There's no shortage of analysis about the Democratic electoral debacle of 2014, both nationally and in Texas. Various observers will address particular points and provide certain suggestions, but let me focus anyone reading this piece on one figure: 40 percent. That number is the percentage of the Latino vote in Texas that I previously suggested is necessary for the Republican Party to maintain a strong working majority of the general election vote in Texas.
So what percentage of the Latino vote did Texas Attorney General Greg Abbott get in his victory over the Democratic nominee, State Senator Wendy Davis? Forty-four percent, according to exit polling from the Texas Politics Project at the University of Texas at Austin. If one breaks those numbers down by gender, 50 percent of Latino men and 39 percent of Latina women voted for Abbott. While African-American voters in Texas went 92 percent in favor of Davis, 73 percent of non-Latino white voters supported Abbott. Other exit polling largely matches the UT-Austin numbers. That combination of Anglo and Latino voters gave Abbott the landslide victory he achieved on Election Day.
I've long argued that Democrats in Texas should not rely on demographics to turn Texas blue, or at least purple. While it may be vulgar to quote oneself, here's what I wrote on that point in April of 2012:
But I will say this -- Texas Democrats who think that demographic tides will turn in a manner that will save them are being complacent and are making a terrible mistake. Latino voters in Texas may not be moving en masse to the GOP, but they are up for grabs. The Democratic Party needs to reach out to them and should not assume that they will support the Democratic Party as a matter of course.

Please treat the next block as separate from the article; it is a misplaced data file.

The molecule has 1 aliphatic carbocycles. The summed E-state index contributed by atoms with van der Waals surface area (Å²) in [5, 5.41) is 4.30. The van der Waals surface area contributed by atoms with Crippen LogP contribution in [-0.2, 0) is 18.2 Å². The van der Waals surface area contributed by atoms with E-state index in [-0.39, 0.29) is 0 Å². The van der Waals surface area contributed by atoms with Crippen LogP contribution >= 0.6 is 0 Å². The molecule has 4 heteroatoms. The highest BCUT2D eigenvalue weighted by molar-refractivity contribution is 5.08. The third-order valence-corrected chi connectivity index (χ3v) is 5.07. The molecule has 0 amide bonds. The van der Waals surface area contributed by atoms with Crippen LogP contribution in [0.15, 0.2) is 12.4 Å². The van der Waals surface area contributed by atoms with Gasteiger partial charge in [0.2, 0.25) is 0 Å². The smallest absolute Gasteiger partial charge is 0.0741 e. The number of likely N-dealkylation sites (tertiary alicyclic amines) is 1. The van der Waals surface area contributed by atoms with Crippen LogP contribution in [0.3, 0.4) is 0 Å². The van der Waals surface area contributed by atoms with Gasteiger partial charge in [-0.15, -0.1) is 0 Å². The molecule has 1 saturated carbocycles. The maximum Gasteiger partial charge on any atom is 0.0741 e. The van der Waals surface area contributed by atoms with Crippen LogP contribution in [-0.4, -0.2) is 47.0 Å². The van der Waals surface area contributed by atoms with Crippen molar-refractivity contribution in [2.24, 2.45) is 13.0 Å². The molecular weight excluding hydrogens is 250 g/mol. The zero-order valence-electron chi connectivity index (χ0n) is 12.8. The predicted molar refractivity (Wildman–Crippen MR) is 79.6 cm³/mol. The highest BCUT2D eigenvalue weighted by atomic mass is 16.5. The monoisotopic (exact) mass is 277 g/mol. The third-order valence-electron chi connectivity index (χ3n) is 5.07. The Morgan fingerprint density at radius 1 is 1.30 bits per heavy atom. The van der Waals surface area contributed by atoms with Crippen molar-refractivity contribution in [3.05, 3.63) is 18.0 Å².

The results of the 2014 elections vindicate that position. Democrats who think that the Latino vote is a lock for the Democratic Party need to be disabused of that false assumption immediately. The numbers cited above show that. Also, if one looks at county-by-county data, Greg Abbott was able to get strong pluralities in many of the generally pro-Democratic Latino counties of South Texas.
The GOP in Texas has shown that it is willing to reach out to Latino voters and a large portion of such voters are willing to vote for Republican candidates. While there are elements in the Texas GOP that will have their Pete Wilson moments, by and large the Republican Party in Texas avoided such moments in 2014 and Democrats can no longer act as though it's just a matter of time for demographics to turn Texas blue.
This election shows that the Republican Party in Texas is quite capable of making a play for a solid portion of the Texas Latino vote. If Democrats want to have any hope of changing the dynamics of statewide politics in Texas, they need to lose their illusions about a coming tide of Latino voters who will save them. They need to work to expand their lead among Latino voters and find a way to bring in a decent percentage of current non-Latino GOP voters into the fold. If they fail to do both, their wait for a demographic transformation will be a very long one that may never end.